Considering the increasing number of companies practicing Agile, getting a ScrumMaster on the rolls has almost become mandatory. Consequently, lot of people (including PMPs) are getting themselves certified as ScrumMasters (or Certified Scrum Developers/Certified Scrum Product Owners). After two days' training and passing the exam, they consider the job done. If you are one of them, then your journey has only started, my friend.
While becoming a Certified ScrumMaster is relatively straightforward, becoming a Certified Scrum Professional is a different ball game altogether. If you pay attention during the training, you can pass the CSM exam with flying colors. CSP, however requires constant practice. If the input for the CSM exam was theory, then its practice is the input for CSP exam. Consider an analogy: Most of us would have studied trigonometry in high school or college; how many of us can now find the distance to an object by using triangulation? The inability stems from lack of practice.
CSM training throws a lot of jargon at you — product backlog, burn-down chart, sprint planning, etc. It all sounds great during the training. You understand it and take the exam. Get certified and then sit back and relax.
Not so fast, mate. The two-day training should act as only an appetizer. You are yet to enjoy your full course during the on-job-training, when you practice what you have learned. You may have a product backlog, but you don't spend enough time grooming it. You practice sprints, but every once in a while you let one extend for a day or two because the team wasn't able to finish everything they had committed. You estimate stories, but the estimates aren't provided by the team. I remember talking to a friend who, on learning that my company practiced Agile, began boasting about the Agile practices at his company. I asked, "Who estimates the stories?" The prompt reply was, "The client." I wish we'd been talking face to face rather than on the phone, so he could have seen my jaw drop.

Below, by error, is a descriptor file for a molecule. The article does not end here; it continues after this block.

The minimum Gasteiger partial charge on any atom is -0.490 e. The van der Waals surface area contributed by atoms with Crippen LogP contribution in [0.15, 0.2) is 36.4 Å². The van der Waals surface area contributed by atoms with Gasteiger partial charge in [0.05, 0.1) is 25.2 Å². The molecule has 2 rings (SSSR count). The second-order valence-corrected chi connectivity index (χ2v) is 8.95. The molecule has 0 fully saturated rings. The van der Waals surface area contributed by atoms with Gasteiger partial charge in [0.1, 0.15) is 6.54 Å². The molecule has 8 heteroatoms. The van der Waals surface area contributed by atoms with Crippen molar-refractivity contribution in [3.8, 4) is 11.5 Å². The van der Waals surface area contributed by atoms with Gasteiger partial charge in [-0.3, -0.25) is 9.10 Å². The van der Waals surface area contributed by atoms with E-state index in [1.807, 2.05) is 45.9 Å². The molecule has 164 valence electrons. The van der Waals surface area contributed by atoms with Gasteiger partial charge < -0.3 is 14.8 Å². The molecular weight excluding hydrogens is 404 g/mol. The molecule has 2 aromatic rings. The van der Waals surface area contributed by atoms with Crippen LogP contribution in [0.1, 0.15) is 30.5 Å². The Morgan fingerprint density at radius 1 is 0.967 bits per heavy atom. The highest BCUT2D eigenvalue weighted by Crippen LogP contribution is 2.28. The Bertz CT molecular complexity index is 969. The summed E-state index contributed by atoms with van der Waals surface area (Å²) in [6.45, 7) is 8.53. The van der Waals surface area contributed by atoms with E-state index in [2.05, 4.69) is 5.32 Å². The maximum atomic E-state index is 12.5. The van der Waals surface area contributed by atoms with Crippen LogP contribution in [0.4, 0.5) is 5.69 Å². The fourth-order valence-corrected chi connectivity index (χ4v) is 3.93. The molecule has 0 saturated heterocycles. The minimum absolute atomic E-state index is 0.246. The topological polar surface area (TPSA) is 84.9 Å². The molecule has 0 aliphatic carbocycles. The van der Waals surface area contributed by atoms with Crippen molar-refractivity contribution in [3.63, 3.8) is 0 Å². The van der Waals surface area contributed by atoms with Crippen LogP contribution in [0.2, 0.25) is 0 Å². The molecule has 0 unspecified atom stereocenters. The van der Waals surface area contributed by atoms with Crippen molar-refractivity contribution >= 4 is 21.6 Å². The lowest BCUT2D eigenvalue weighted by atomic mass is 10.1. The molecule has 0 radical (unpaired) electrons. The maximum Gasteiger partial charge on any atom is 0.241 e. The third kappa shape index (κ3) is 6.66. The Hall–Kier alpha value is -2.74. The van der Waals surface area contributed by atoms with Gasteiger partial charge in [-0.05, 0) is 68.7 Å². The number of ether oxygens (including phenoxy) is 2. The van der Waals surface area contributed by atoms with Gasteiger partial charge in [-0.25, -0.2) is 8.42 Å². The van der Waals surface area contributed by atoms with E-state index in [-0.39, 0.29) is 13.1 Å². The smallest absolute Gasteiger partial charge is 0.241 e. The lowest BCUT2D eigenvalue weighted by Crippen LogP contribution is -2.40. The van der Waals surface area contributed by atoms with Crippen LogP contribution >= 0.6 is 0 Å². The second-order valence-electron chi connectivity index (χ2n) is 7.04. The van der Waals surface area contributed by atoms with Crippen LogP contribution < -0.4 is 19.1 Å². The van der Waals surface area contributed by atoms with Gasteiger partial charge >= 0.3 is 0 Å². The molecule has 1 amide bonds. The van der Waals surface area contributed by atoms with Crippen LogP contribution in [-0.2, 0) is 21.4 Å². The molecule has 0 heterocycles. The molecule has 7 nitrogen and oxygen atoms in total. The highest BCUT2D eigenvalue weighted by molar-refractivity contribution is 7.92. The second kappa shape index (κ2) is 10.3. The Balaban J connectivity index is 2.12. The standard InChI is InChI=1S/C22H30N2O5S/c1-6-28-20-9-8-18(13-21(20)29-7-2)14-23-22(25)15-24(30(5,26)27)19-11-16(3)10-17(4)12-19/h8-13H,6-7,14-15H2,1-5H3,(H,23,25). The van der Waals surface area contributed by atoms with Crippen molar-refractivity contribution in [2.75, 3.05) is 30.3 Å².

Even though the title of the certification has only "Scrum" in it, it also requires a fair brush of methods that go well with Scrum, such as Extreme Programming (XP). I don't think that Scrum really talks much about automation or test-driven development, but you can't be fully Agile without it. Lean thinking also works well with Scrum. "Lean inventories" is a concept mirrored in Scrum by having stories detailed just enough to drive conversations, to have stories only higher up in the backlog as detailed, and the lower ones as coarse-grained. Yes, you learned about it during your CSM training, but are you practicing it?
There are many books and articles available on Scrum practices, and one should be well versed in them before taking the CSP exam. But that's only for starters — just like the Agile Manifesto itself. You need to have a good exposure to Agile practices if you want to earn your certification. The questions aren't from a theory book; they're based on real-life scenarios. And most of the time, all the options provided are right. Your experience will tell you which option is the best. As the ScrumAlliance itself says, a course is only the first step; becoming Agile is a lifelong journey.
When I got certified as a CSM about three years back, I thought I knew it all. But today, after receiving my CSP certification, I can say with full confidence that the CSM was only a spark; the noodles were cooked by steady practice, observing and stirring (or, in Agile terms, inspecting and adapting).
If you've noticed the number of times I have used the word "practice" in various forms in this article, you would realize what I'm trying to say. So my humble suggestion is to earn your CSP certification by going through the real life of Agile practice. Follow the road, amigo, not the steps.